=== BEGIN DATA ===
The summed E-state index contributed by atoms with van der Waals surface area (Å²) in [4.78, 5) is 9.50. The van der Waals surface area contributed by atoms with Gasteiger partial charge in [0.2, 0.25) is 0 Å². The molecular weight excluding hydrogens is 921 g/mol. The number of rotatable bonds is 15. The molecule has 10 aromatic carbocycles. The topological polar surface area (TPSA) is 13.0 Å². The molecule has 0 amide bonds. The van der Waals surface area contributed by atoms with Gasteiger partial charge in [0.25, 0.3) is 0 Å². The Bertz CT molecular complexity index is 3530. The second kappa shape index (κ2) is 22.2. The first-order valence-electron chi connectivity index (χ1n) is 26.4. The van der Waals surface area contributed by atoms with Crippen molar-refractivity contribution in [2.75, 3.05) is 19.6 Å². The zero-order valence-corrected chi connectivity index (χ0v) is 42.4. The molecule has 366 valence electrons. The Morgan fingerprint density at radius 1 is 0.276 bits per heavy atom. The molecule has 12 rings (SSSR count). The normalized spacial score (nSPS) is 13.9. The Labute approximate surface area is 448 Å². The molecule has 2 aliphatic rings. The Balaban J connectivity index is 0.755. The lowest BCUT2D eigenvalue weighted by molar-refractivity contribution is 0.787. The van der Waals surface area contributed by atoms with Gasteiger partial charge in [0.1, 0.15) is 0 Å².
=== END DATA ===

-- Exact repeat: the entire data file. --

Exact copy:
The summed E-state index contributed by atoms with van der Waals surface area (Å²) in [4.78, 5) is 9.50. The van der Waals surface area contributed by atoms with Gasteiger partial charge in [0.2, 0.25) is 0 Å². The molecular weight excluding hydrogens is 921 g/mol. The number of rotatable bonds is 15. The molecule has 10 aromatic carbocycles. The topological polar surface area (TPSA) is 13.0 Å². The molecule has 0 amide bonds. The van der Waals surface area contributed by atoms with Gasteiger partial charge in [0.25, 0.3) is 0 Å². The Bertz CT molecular complexity index is 3530. The second kappa shape index (κ2) is 22.2. The first-order valence-electron chi connectivity index (χ1n) is 26.4. The van der Waals surface area contributed by atoms with Crippen molar-refractivity contribution in [2.75, 3.05) is 19.6 Å². The zero-order valence-corrected chi connectivity index (χ0v) is 42.4. The molecule has 366 valence electrons. The Morgan fingerprint density at radius 1 is 0.276 bits per heavy atom. The molecule has 12 rings (SSSR count). The normalized spacial score (nSPS) is 13.9. The Labute approximate surface area is 448 Å². The molecule has 2 aliphatic rings. The Balaban J connectivity index is 0.755. The lowest BCUT2D eigenvalue weighted by molar-refractivity contribution is 0.787. The van der Waals surface area contributed by atoms with Gasteiger partial charge in [0.1, 0.15) is 0 Å².